Further to the west beyond Girard College was a nine block area, situated adjacent to the Philadelphia and Reading Railroad, that became Brewerytown. Although beer was manufactured in many areas of the city, between the mid 1850s and 1920 this neighborhood was reputedly the densest concentration of breweries in Pennsylvania. 11 While numerous companies were formed and vanished in a short period of time, the Louis Bergdoll Brewing Company, the Bergner and Engel breweries, the Frederick Poth Brewery, and the Arnholdt and Schaefer Brewing Company were among the better known and enduring of Brewerytown. This predominantly German neighborhood featured bars, concert halls, and beer gardens selling lager to its inhabitants. The bulk of this industry was destroyed by Prohibition in the 1920s, with very few breweries returning to operation in the neighborhood after its repeal.
During the twentieth century growth continued above Erie Avenue whereas the areas closer to Center City were redeveloped. The automobile industry appeared on Broad Street between Vine Street and Fairmount Avenue, forming a "Gasoline Alley." Carriage and wagon works were replaced with the large factories of Packard, Cadillac, Ford, and Studebaker. By 1925 auto companies and machine shops serving them were located at Broad and Lehigh as well. 12 It was not until later that this intersection became designated "Garment Square" because of its association with Botany 500 and Queen Casuals.
A few blocks north of this intersection the Pennsylvania and Reading railroad lines cross; in 1892 there was a "Junction Hotel" and stables on the north east corner of Broad and Lehigh. A number of industries developed along Glenwood Avenue which fronted on the Pennsylvania Railroad as it ran out to the north east from the yards behind the Thirtieth Street Station. Some of these firms, such as S.L. Allen who originated the Flexible Flyer sled, are still in business under different ownership, others like Nabisco (National Biscuit Company), stayed in the Philadelphia area after they moved from buildings located in North Philadelphia. Other large companies, such as Schaum and Uhlinger and Philips, Townsend, are no longer in business, their buildings have been reutilized by a diversity of changing firms up to the present day.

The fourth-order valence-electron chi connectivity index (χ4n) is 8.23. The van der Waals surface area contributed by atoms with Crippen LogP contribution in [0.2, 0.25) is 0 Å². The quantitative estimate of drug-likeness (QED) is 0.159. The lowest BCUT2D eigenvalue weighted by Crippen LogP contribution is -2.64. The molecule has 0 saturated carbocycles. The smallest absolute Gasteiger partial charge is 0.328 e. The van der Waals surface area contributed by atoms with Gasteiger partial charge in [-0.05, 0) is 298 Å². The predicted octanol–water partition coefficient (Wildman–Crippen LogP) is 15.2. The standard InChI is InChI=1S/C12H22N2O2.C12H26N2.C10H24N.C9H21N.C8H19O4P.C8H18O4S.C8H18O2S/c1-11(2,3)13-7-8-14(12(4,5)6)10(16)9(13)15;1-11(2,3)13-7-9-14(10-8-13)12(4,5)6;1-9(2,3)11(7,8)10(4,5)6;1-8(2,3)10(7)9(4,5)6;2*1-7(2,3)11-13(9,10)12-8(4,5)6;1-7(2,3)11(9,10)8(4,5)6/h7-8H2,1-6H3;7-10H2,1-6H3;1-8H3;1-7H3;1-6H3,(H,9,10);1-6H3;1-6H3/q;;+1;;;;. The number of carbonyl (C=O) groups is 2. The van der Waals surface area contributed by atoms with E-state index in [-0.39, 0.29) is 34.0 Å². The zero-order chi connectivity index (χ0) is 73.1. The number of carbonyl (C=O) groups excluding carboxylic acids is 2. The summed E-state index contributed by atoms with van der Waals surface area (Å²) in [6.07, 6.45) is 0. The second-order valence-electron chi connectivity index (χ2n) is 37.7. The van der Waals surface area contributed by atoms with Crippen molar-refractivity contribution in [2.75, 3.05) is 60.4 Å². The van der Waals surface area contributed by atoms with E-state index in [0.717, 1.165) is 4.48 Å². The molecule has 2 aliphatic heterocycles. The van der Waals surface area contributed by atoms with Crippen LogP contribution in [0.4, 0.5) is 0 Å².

1 Richard J. Webster, Philadelphia Preserved, A Catalog of the Historic American Building Survey, (Philadelphia, 1976), p. 284.
2 Thomas Morrison, A Correct Map of the City of Philadelphia, (Philadelphia, 1834); see also Barnes.
3 Thomas J. Scharf and Thompson Westcott, History of Philadelphia, 1609-1884, (Philadelphia, 1884), Vol. 3, p. 2555.
4 Scharf and Westcott, pp. 2255-6.
5 Scharf and Westcott, pp. 2257-58.
6 Webster, p. 287.
7 Samuel Smedley, Smedley's Atlas of the City of Philadelphia, (Philadelphia, 1862).
8 G. M. Hopkins, City Atlas of Philadelphia by Wards, Volume 6, (Philadelphia, 1875).
9 George W. Baist, Property Atlas of the City and County of Philadelphia, Pennsylvania, (Philadelphia, 1895).
10 Webster, pg. 290.
11 R. Dochter, "Brewerytown, Philadelphia," c.1980, (copy on file, Philadelphia Historical Commission).
12 George W. Bromley, Atlas of the City of Philadelphia (North Philadelphia), Lehigh to Wingohocking, (Philadelphia, 1925).